Friction is the resistance of a body against movement on a base. Static friction means that a body remains at rest under the action of a force. If a limit value is exceeded, the body begins to move on the base, resulting in dynamic friction. Self-excited friction oscillations, also known as slip–stick phenomenon, occur if the static friction is significantly higher than the dynamic friction.
The tribological system in TM 260.04 allows a clear demonstration of the transition from static to dynamic friction and the occurrence of friction oscillations. The experimental unit contains a rotating stainless-steel disk and a loosely fitting friction ring as the friction pair. The contact force between the friction partners can be adjusted gradually up to a maximum of 40 N by means of weights.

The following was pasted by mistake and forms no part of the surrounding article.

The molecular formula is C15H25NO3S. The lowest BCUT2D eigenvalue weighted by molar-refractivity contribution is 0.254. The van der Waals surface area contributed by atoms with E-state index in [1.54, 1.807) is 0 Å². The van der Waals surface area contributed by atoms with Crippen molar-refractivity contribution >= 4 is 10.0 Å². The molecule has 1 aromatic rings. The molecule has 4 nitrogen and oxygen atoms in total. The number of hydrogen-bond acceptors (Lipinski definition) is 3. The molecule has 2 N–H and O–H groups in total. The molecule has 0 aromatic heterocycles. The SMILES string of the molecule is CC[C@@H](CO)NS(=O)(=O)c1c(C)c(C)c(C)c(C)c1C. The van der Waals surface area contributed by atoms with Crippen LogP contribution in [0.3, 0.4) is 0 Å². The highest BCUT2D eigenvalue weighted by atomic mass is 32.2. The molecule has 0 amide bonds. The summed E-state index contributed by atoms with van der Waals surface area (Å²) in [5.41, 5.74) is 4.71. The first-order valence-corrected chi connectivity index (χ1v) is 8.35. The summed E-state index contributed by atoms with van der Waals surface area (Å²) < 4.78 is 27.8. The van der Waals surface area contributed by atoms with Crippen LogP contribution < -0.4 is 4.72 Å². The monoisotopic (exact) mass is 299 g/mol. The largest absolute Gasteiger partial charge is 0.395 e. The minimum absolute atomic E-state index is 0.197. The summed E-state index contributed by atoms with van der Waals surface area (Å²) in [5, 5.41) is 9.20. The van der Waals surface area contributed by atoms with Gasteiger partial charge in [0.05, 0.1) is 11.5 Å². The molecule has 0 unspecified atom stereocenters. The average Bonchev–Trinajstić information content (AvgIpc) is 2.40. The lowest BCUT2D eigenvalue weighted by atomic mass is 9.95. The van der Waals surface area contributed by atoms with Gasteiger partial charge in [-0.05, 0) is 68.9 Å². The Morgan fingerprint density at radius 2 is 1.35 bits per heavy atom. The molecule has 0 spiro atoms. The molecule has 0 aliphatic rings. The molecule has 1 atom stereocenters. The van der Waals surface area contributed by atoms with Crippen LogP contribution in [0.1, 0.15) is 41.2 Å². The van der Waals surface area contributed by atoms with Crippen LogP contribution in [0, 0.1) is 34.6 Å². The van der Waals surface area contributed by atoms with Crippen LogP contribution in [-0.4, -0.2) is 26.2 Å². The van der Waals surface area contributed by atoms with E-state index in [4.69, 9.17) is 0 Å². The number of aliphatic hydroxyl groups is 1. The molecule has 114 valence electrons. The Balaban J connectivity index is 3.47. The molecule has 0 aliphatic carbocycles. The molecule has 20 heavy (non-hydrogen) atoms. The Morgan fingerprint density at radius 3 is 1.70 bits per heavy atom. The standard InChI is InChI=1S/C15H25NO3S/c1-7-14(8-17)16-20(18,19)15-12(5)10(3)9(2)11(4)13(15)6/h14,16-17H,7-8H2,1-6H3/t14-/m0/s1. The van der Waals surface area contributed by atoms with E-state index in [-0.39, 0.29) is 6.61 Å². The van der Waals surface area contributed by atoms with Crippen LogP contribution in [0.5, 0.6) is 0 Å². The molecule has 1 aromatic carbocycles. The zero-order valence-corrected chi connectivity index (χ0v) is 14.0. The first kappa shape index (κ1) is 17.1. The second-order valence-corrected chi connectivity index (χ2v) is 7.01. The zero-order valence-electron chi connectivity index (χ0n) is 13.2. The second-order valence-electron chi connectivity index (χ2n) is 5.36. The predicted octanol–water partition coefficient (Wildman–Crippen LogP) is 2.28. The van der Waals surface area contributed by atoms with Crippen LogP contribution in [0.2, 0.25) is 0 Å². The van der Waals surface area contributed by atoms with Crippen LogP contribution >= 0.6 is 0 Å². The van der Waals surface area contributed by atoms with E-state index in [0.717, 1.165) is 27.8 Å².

A tension spring prevents the friction ring from rotating. The necessary holding force is measured by a force sensor.
The TM 260 drive unit is required in order to conduct experiments. The experimental unit is mounted quickly and easily on the frame of the drive unit with quick-action chucks. The disk is driven by a clampable coupling between drive unit and gear unit. The display and control unit of the drive unit shows frictional force and speed and allows the continuous adjustment of the speed.
The frictional force and the coefficient of friction can be determined in experiments. The frictional forces are measured by a force sensor. Friction rings made of different materials are included in the scope of delivery to study different friction pairings.